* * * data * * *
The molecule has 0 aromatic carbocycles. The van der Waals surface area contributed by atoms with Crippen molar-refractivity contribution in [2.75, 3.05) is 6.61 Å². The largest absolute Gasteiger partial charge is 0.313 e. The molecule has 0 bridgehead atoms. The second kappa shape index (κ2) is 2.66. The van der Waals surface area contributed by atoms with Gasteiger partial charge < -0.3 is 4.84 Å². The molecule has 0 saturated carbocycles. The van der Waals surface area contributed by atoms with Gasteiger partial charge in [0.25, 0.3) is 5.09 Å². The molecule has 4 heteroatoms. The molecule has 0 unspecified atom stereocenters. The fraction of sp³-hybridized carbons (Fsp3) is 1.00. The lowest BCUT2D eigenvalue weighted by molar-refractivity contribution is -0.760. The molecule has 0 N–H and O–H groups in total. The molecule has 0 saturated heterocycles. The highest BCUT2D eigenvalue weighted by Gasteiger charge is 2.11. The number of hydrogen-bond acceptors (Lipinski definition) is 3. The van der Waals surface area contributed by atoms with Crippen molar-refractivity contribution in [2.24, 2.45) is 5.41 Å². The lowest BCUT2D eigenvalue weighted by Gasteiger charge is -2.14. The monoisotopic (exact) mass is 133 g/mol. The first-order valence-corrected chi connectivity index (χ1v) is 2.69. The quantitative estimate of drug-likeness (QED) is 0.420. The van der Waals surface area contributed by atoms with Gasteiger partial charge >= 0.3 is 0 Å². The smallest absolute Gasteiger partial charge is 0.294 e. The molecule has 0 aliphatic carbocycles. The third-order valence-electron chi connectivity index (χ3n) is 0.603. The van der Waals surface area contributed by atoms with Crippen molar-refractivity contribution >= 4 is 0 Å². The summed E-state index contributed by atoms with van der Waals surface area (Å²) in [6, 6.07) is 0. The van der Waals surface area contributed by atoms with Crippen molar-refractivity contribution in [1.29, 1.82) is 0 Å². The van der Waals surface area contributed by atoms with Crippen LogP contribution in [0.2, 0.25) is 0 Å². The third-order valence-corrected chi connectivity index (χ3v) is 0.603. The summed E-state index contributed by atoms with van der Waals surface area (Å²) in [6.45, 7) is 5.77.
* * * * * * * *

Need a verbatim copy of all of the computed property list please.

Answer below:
The molecule has 0 aromatic carbocycles. The van der Waals surface area contributed by atoms with Crippen molar-refractivity contribution in [2.75, 3.05) is 6.61 Å². The largest absolute Gasteiger partial charge is 0.313 e. The molecule has 0 bridgehead atoms. The second kappa shape index (κ2) is 2.66. The van der Waals surface area contributed by atoms with Gasteiger partial charge < -0.3 is 4.84 Å². The molecule has 0 saturated carbocycles. The van der Waals surface area contributed by atoms with Gasteiger partial charge in [0.25, 0.3) is 5.09 Å². The molecule has 4 heteroatoms. The molecule has 0 unspecified atom stereocenters. The fraction of sp³-hybridized carbons (Fsp3) is 1.00. The lowest BCUT2D eigenvalue weighted by molar-refractivity contribution is -0.760. The molecule has 0 N–H and O–H groups in total. The molecule has 0 saturated heterocycles. The highest BCUT2D eigenvalue weighted by Gasteiger charge is 2.11. The number of hydrogen-bond acceptors (Lipinski definition) is 3. The van der Waals surface area contributed by atoms with Crippen molar-refractivity contribution in [2.24, 2.45) is 5.41 Å². The lowest BCUT2D eigenvalue weighted by Gasteiger charge is -2.14. The monoisotopic (exact) mass is 133 g/mol. The first-order valence-corrected chi connectivity index (χ1v) is 2.69. The quantitative estimate of drug-likeness (QED) is 0.420. The van der Waals surface area contributed by atoms with Gasteiger partial charge >= 0.3 is 0 Å². The smallest absolute Gasteiger partial charge is 0.294 e. The molecule has 0 aliphatic carbocycles. The third-order valence-electron chi connectivity index (χ3n) is 0.603. The van der Waals surface area contributed by atoms with Crippen molar-refractivity contribution >= 4 is 0 Å². The summed E-state index contributed by atoms with van der Waals surface area (Å²) in [6, 6.07) is 0. The van der Waals surface area contributed by atoms with Crippen molar-refractivity contribution in [1.29, 1.82) is 0 Å². The van der Waals surface area contributed by atoms with Crippen LogP contribution in [0.2, 0.25) is 0 Å². The third-order valence-corrected chi connectivity index (χ3v) is 0.603. The summed E-state index contributed by atoms with van der Waals surface area (Å²) in [6.45, 7) is 5.77.